Skip to Content


LATEST ISSUE | TABLE OF CONTENTS | BACK ISSUES | ABOUT VJE |  SUBMIT AN ARTICLE

Virginia Journal of Education


Diving In

What are the real qualities and abilities we want our young people to take away from their schooling?


by Samantha Grabelle

For the past couple of years, I have served as a volunteer judge at the Academic Decathlon, “a team competition wherein [high school] students match their intellects with students from other schools.” Every student competes in the 10 events and every team is made up of three “honor,” or “A” students; three “scholastic,” or “B” students; and three “varsity,” or “C” students. There are seven multiple-choice exams—one in each of the following subject areas: art, economics, language and literature, mathematics, music, social science, and a science “Super Quiz.” There is also an essay exam, a speech event, and an interview. The scores of each student on a team are added up and the team with the highest score, of course, wins.
 
In the book I wrote with Dennis Littky, The Big Picture: Education is Everyone’s Business, we began on page one with what we believe are “The Real Goals of Education.” There are fourteen goals listed and I often find myself viewing academic endeavors I read about or witness through the lens of these “real goals.”

The Academic Decathlon itself, as a team-based competition where teammates’ individual scores are combined into an overall score, is a fine embodiment of the goal of being able to work independently and with others. And, without perseverance , another real goal, it would be impossible to finish the 10-leg event that starts early in the morning and lasts into the evening hours.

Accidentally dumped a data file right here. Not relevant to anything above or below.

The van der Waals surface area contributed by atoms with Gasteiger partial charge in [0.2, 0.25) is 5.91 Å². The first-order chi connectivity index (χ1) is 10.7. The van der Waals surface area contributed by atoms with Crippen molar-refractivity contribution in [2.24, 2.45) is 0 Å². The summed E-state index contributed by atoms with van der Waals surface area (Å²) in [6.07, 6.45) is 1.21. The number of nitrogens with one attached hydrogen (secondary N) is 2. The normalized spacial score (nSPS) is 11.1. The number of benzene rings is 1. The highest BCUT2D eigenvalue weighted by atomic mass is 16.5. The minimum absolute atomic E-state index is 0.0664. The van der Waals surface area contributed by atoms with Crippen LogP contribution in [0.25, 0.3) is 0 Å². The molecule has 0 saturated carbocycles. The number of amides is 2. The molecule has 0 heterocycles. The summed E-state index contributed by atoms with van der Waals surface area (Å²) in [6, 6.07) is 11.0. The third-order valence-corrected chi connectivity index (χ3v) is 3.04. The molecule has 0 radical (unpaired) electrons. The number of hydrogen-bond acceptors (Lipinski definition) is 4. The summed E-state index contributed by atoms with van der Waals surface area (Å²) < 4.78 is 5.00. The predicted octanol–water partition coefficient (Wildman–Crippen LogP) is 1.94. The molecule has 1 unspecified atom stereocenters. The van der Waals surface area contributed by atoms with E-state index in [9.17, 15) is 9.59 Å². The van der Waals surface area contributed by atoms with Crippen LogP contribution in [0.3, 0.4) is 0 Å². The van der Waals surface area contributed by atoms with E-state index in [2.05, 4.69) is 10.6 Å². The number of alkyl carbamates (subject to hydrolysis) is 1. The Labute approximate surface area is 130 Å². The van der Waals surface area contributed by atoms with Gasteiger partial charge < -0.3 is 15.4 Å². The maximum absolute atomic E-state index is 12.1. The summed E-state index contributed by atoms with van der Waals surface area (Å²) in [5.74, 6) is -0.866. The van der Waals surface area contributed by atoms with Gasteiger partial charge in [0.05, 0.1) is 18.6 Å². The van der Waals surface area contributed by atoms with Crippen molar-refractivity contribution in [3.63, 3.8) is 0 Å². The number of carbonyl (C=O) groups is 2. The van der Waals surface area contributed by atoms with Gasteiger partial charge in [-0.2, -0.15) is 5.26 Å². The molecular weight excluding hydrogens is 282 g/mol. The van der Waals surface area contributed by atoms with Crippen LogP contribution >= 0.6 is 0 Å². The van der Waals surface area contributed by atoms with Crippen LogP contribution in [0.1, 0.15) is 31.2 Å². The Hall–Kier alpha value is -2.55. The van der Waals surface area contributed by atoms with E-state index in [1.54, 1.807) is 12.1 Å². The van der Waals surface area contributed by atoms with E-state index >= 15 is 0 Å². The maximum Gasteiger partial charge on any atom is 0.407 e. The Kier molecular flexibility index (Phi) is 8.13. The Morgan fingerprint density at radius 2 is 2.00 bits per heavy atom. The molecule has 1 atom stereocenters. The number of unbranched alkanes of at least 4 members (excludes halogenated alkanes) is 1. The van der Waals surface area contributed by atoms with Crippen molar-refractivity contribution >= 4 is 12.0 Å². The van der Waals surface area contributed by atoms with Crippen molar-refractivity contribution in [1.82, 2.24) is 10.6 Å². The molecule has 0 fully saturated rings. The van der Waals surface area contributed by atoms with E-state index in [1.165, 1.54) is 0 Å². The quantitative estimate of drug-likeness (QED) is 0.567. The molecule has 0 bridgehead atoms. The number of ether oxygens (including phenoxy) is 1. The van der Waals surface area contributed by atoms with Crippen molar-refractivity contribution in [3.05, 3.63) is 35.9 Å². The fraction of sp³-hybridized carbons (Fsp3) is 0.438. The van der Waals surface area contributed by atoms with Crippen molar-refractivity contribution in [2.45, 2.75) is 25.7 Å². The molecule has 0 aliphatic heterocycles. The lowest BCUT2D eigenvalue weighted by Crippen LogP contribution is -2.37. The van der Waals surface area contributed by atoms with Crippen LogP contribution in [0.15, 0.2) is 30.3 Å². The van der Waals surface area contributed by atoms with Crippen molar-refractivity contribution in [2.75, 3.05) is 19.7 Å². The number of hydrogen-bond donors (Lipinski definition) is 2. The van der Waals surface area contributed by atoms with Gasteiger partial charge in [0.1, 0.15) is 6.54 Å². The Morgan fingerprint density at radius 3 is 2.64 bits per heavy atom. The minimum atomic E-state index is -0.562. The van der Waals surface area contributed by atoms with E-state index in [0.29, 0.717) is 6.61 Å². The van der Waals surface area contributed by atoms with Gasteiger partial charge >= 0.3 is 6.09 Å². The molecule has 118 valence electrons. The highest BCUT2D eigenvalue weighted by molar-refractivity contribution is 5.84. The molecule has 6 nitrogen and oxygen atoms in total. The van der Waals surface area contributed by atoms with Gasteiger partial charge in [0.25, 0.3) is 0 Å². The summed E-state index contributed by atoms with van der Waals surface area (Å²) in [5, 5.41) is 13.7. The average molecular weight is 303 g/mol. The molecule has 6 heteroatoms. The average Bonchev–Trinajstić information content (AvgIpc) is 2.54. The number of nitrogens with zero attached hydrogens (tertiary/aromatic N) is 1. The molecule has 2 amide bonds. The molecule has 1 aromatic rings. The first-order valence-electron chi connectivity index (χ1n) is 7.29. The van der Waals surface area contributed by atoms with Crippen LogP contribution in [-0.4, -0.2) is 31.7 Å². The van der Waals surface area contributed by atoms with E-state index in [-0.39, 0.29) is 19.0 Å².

I appreciate these aspects of the competition, but I am always troubled by the seeming celebration of the traditional goals of education one finds throughout most of this long day. What I mean is, though the students are out of the school building and away from their textbooks and classrooms, the Academic Decathlon, in many ways, looks a lot like a day in the life of a large, traditional high school.

The seven events, aside from the essay, speech and interview, all require answering multiple-choice questions. The teams are meant to study vigorously to prepare for each of the tests. The topics vary: last year, all of the subjects focused on the Civil War, this year it is Latin America. Like a standard high school class, the application of the knowledge is only necessary for the regurgitation of memorized information. Only the speech, essay and interview “test” something more concrete than the student’s ability to fill in bubbles on a piece of paper. The speech topic is up to the student, and the interview mimics a typical college admissions or job interview format. The real-world skills and knowledge necessary to do well in these two events clearly take a backseat to test-taking skill and theoretical knowledge. In fact, in determining if a student is an honors, scholastic or varsity student, and therefore eligible for the competition, the rules state that “grades for courses shall not be used in GPA computations for Academic Decathlon competition purposes if the nature of the course is performance-based. The skills that are developed in these courses tend to be more technical/vocational or hands-on, and the majority of a student’s grade in these courses is performance-based and/or is subjective in nature.”